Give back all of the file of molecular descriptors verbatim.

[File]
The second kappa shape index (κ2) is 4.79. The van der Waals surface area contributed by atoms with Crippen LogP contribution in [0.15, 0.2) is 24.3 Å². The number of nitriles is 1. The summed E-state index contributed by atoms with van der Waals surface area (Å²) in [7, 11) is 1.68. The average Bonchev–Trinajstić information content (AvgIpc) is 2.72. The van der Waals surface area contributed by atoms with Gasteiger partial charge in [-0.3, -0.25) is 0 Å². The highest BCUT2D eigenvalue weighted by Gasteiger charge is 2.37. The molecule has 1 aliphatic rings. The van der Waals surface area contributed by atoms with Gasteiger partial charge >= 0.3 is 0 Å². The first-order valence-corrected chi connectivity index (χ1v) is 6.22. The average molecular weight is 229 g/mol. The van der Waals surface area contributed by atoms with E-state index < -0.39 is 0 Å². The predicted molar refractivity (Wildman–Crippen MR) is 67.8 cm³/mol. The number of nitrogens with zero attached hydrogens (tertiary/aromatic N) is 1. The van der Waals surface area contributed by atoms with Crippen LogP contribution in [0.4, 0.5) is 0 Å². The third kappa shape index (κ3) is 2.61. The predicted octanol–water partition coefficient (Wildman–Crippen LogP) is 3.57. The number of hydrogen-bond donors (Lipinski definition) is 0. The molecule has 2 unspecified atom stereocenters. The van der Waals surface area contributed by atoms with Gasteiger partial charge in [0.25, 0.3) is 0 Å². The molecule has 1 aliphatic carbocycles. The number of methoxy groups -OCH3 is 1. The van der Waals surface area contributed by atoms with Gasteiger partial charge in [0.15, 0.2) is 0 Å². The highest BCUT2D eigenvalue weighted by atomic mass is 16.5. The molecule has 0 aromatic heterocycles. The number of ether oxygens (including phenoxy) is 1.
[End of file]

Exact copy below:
The second kappa shape index (κ2) is 4.79. The van der Waals surface area contributed by atoms with Crippen LogP contribution in [0.15, 0.2) is 24.3 Å². The number of nitriles is 1. The summed E-state index contributed by atoms with van der Waals surface area (Å²) in [7, 11) is 1.68. The average Bonchev–Trinajstić information content (AvgIpc) is 2.72. The van der Waals surface area contributed by atoms with Gasteiger partial charge in [-0.3, -0.25) is 0 Å². The highest BCUT2D eigenvalue weighted by Gasteiger charge is 2.37. The molecule has 1 aliphatic rings. The van der Waals surface area contributed by atoms with Gasteiger partial charge >= 0.3 is 0 Å². The first-order valence-corrected chi connectivity index (χ1v) is 6.22. The average molecular weight is 229 g/mol. The van der Waals surface area contributed by atoms with E-state index < -0.39 is 0 Å². The predicted molar refractivity (Wildman–Crippen MR) is 67.8 cm³/mol. The number of nitrogens with zero attached hydrogens (tertiary/aromatic N) is 1. The van der Waals surface area contributed by atoms with Crippen LogP contribution in [0.4, 0.5) is 0 Å². The third kappa shape index (κ3) is 2.61. The predicted octanol–water partition coefficient (Wildman–Crippen LogP) is 3.57. The number of hydrogen-bond donors (Lipinski definition) is 0. The molecule has 2 unspecified atom stereocenters. The van der Waals surface area contributed by atoms with Gasteiger partial charge in [0.25, 0.3) is 0 Å². The molecule has 1 aliphatic carbocycles. The number of methoxy groups -OCH3 is 1. The van der Waals surface area contributed by atoms with Gasteiger partial charge in [0.15, 0.2) is 0 Å². The highest BCUT2D eigenvalue weighted by atomic mass is 16.5. The molecule has 0 aromatic heterocycles. The number of ether oxygens (including phenoxy) is 1.